The global shortage of microchips has resulted in delivery delays and shortages in tech-dependent products such as cars in the Greek market.
The concentration of microchip production in a few firms, most in China and Taiwan, the precipitous drop in trade caused by the Covid-19 pandemic and the subsequent explosion in demand from countries such as China have all contributed to microchip scarcity.
The auto industry has been affected by shortages that had already appeared in 2020, in microchips, semiconductors and primary materials, and, one by one, carmakers have announced production cuts in the short term.
Toyota, which had so far tried not to let production be affected by the shortages, announced a few days ago that, starting in September, it will cut production by 40%. This means 140,000 fewer cars and trucks every month. In the UK, semiconductor shortages have been compounded by shortages in personnel because of the rapid spread of Covid-19’s Delta variant, leading to the lowest car production levels since July 1956.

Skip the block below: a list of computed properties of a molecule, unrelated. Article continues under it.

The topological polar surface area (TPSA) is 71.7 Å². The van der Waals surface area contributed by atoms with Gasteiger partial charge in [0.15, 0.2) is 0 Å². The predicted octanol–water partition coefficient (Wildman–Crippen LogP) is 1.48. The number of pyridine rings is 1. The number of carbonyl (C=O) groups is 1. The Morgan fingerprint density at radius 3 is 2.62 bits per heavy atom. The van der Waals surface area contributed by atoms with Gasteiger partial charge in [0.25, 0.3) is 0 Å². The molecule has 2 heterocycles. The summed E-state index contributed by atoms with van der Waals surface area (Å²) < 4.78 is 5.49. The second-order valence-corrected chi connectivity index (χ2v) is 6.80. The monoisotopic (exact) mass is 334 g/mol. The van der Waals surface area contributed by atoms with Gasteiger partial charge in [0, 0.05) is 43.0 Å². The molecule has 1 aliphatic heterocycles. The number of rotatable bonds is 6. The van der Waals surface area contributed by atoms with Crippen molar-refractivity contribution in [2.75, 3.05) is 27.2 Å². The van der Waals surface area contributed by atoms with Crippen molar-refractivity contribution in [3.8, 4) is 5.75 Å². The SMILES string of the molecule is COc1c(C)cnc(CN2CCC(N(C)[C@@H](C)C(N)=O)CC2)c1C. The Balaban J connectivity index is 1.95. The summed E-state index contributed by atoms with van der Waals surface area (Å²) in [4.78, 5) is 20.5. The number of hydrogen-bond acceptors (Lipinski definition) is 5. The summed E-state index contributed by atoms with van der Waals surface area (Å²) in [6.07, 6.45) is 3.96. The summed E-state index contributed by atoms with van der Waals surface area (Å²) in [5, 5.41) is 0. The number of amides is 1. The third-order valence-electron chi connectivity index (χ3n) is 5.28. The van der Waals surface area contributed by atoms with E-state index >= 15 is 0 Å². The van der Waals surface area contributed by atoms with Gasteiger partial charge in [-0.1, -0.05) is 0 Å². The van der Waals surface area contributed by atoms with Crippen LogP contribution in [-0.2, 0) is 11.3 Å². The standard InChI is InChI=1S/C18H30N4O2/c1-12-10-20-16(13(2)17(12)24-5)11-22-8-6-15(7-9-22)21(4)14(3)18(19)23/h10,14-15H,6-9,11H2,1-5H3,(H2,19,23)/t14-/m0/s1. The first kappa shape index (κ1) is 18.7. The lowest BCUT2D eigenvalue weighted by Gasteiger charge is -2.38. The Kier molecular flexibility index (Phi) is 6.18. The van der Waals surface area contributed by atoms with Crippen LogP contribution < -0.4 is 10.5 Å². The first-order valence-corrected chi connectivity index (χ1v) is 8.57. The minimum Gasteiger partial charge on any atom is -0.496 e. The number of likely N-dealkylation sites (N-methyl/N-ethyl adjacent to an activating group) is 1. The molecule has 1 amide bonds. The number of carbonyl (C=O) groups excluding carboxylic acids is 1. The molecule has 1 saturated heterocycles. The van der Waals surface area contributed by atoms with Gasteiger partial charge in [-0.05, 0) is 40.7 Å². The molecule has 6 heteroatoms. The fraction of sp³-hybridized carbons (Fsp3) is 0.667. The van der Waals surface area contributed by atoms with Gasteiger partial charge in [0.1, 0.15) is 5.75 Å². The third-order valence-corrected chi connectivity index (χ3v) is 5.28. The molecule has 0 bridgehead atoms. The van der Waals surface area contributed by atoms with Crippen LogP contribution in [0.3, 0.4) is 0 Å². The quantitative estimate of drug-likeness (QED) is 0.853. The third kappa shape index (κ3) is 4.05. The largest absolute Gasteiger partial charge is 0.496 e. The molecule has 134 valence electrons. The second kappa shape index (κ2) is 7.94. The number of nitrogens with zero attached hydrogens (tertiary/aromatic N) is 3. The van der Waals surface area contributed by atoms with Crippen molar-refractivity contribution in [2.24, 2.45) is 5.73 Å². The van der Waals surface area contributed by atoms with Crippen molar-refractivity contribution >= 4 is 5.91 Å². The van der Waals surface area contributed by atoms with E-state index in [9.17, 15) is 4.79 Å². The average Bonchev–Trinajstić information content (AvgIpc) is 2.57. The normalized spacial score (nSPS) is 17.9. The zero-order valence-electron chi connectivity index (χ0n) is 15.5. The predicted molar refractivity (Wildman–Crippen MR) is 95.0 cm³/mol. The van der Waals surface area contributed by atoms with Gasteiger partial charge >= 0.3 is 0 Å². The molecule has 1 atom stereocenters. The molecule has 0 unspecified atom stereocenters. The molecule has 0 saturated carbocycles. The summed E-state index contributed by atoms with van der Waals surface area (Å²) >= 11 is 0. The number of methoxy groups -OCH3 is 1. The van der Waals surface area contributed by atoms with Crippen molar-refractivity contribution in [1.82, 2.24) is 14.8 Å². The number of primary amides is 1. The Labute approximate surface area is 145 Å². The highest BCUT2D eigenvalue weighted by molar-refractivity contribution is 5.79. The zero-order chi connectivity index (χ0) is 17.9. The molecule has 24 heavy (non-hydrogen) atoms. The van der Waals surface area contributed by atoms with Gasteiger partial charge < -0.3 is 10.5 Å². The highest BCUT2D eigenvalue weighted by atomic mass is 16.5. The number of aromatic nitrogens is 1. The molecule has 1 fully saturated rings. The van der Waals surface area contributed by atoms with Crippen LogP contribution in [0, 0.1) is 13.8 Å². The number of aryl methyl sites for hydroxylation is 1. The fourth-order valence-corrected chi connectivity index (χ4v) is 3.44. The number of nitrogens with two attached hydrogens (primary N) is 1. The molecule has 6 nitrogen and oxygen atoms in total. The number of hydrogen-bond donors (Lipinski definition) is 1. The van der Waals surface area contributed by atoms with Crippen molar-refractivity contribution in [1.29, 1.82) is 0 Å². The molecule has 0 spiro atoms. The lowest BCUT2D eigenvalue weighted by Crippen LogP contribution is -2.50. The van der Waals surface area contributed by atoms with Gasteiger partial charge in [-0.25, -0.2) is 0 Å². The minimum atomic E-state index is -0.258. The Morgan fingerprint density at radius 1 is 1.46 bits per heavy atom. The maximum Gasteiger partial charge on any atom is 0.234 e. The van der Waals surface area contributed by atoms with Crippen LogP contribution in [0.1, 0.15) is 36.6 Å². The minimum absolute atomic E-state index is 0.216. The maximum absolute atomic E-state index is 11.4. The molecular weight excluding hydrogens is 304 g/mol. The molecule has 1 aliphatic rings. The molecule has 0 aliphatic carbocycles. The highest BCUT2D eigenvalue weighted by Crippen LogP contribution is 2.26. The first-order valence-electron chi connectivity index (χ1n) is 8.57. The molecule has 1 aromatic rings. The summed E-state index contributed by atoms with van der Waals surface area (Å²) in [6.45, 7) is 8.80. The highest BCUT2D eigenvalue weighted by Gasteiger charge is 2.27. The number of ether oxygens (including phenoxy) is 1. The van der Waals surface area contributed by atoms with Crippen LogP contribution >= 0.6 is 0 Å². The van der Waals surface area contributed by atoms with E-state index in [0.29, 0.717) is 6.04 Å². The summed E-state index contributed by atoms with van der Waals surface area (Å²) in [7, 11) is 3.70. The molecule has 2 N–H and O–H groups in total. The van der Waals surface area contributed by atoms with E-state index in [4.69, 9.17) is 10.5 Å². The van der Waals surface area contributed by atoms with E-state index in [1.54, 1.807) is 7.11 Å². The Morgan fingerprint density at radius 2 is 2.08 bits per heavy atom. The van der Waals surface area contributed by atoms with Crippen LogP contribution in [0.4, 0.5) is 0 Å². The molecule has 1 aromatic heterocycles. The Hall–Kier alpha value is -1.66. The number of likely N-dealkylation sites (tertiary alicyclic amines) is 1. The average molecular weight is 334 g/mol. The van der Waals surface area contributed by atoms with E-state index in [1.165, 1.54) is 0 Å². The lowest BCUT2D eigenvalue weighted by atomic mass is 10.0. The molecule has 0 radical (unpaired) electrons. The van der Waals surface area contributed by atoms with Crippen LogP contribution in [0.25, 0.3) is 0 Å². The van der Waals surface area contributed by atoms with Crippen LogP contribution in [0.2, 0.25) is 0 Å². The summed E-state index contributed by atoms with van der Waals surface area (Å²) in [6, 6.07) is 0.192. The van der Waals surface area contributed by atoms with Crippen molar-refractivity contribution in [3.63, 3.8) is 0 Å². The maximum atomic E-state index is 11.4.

A top manager at a big car importer and trader told Kathimerini of delays in car deliveries of up to six months and estimated that car prices will go up 1-2% this year. “It is not something dramatic, but… if the situation persists, prices will go up further,” the manager said.
Microchip shortages have led to the delivery of vehicles without some components. “We do not miss crucial parts, but, in some cases, we have been missing some extras, such as a navigator,” the manager said. “We will find other suppliers to install the parts ourselves, so that the consumer does not miss them. But this means a delay in delivery,” he added.
Normally, the delivery time of a car in Greece is a month; at present, three, four and even six months have become the norm, even more for luxury and sports cars with more limited production.